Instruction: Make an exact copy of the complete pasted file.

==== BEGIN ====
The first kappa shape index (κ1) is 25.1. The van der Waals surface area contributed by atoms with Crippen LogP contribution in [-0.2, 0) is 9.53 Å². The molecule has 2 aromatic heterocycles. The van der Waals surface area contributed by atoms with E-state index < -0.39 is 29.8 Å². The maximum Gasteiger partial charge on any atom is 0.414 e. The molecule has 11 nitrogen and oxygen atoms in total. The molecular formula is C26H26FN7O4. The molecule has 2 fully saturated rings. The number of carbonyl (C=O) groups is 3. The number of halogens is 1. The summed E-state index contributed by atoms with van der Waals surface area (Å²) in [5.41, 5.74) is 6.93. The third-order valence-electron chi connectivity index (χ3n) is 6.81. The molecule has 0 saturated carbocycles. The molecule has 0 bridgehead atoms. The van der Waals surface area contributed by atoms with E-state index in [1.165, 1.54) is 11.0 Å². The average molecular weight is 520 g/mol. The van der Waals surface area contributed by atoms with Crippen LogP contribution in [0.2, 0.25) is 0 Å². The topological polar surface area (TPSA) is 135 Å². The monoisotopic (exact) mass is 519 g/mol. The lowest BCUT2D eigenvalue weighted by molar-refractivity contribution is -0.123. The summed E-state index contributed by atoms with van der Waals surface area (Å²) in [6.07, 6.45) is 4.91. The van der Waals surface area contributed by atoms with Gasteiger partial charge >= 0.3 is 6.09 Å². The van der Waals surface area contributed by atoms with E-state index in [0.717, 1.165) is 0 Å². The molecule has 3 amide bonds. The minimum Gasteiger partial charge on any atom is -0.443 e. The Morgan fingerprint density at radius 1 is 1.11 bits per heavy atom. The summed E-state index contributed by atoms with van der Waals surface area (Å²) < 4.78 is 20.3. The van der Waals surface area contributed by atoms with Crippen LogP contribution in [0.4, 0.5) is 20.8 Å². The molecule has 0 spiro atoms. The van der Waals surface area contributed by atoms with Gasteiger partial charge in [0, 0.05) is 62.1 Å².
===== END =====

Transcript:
The first kappa shape index (κ1) is 25.1. The van der Waals surface area contributed by atoms with Crippen LogP contribution in [-0.2, 0) is 9.53 Å². The molecule has 2 aromatic heterocycles. The van der Waals surface area contributed by atoms with E-state index < -0.39 is 29.8 Å². The maximum Gasteiger partial charge on any atom is 0.414 e. The molecule has 11 nitrogen and oxygen atoms in total. The molecular formula is C26H26FN7O4. The molecule has 2 fully saturated rings. The number of carbonyl (C=O) groups is 3. The number of halogens is 1. The summed E-state index contributed by atoms with van der Waals surface area (Å²) in [5.41, 5.74) is 6.93. The third-order valence-electron chi connectivity index (χ3n) is 6.81. The molecule has 0 saturated carbocycles. The molecule has 0 bridgehead atoms. The van der Waals surface area contributed by atoms with E-state index in [1.165, 1.54) is 11.0 Å². The average molecular weight is 520 g/mol. The van der Waals surface area contributed by atoms with Crippen LogP contribution in [0.2, 0.25) is 0 Å². The topological polar surface area (TPSA) is 135 Å². The monoisotopic (exact) mass is 519 g/mol. The lowest BCUT2D eigenvalue weighted by molar-refractivity contribution is -0.123. The summed E-state index contributed by atoms with van der Waals surface area (Å²) in [6.07, 6.45) is 4.91. The van der Waals surface area contributed by atoms with Gasteiger partial charge >= 0.3 is 6.09 Å². The van der Waals surface area contributed by atoms with E-state index in [0.717, 1.165) is 0 Å². The molecule has 3 amide bonds. The minimum Gasteiger partial charge on any atom is -0.443 e. The Morgan fingerprint density at radius 1 is 1.11 bits per heavy atom. The summed E-state index contributed by atoms with van der Waals surface area (Å²) < 4.78 is 20.3. The van der Waals surface area contributed by atoms with Crippen LogP contribution in [0.4, 0.5) is 20.8 Å². The molecule has 0 spiro atoms. The van der Waals surface area contributed by atoms with Gasteiger partial charge in [0, 0.05) is 62.1 Å².